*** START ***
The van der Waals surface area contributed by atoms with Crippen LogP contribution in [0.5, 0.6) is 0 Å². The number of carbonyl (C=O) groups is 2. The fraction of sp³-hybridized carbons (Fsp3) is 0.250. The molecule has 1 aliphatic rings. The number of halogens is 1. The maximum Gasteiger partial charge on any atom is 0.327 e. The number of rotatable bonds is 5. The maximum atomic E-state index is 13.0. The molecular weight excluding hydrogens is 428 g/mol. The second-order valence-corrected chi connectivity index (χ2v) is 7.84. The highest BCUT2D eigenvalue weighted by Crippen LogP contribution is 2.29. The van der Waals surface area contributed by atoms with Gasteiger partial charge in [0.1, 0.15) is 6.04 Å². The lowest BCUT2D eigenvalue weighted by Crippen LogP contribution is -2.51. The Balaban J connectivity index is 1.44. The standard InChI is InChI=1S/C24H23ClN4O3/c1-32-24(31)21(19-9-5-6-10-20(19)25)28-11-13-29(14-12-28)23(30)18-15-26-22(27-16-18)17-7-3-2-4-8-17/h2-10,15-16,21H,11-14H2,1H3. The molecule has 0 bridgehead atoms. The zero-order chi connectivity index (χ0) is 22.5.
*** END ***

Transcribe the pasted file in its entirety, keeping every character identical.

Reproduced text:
The van der Waals surface area contributed by atoms with Crippen LogP contribution in [0.5, 0.6) is 0 Å². The number of carbonyl (C=O) groups is 2. The fraction of sp³-hybridized carbons (Fsp3) is 0.250. The molecule has 1 aliphatic rings. The number of halogens is 1. The maximum Gasteiger partial charge on any atom is 0.327 e. The number of rotatable bonds is 5. The maximum atomic E-state index is 13.0. The molecular weight excluding hydrogens is 428 g/mol. The second-order valence-corrected chi connectivity index (χ2v) is 7.84. The highest BCUT2D eigenvalue weighted by Crippen LogP contribution is 2.29. The van der Waals surface area contributed by atoms with Gasteiger partial charge in [0.1, 0.15) is 6.04 Å². The lowest BCUT2D eigenvalue weighted by Crippen LogP contribution is -2.51. The Balaban J connectivity index is 1.44. The standard InChI is InChI=1S/C24H23ClN4O3/c1-32-24(31)21(19-9-5-6-10-20(19)25)28-11-13-29(14-12-28)23(30)18-15-26-22(27-16-18)17-7-3-2-4-8-17/h2-10,15-16,21H,11-14H2,1H3. The molecule has 0 bridgehead atoms. The zero-order chi connectivity index (χ0) is 22.5.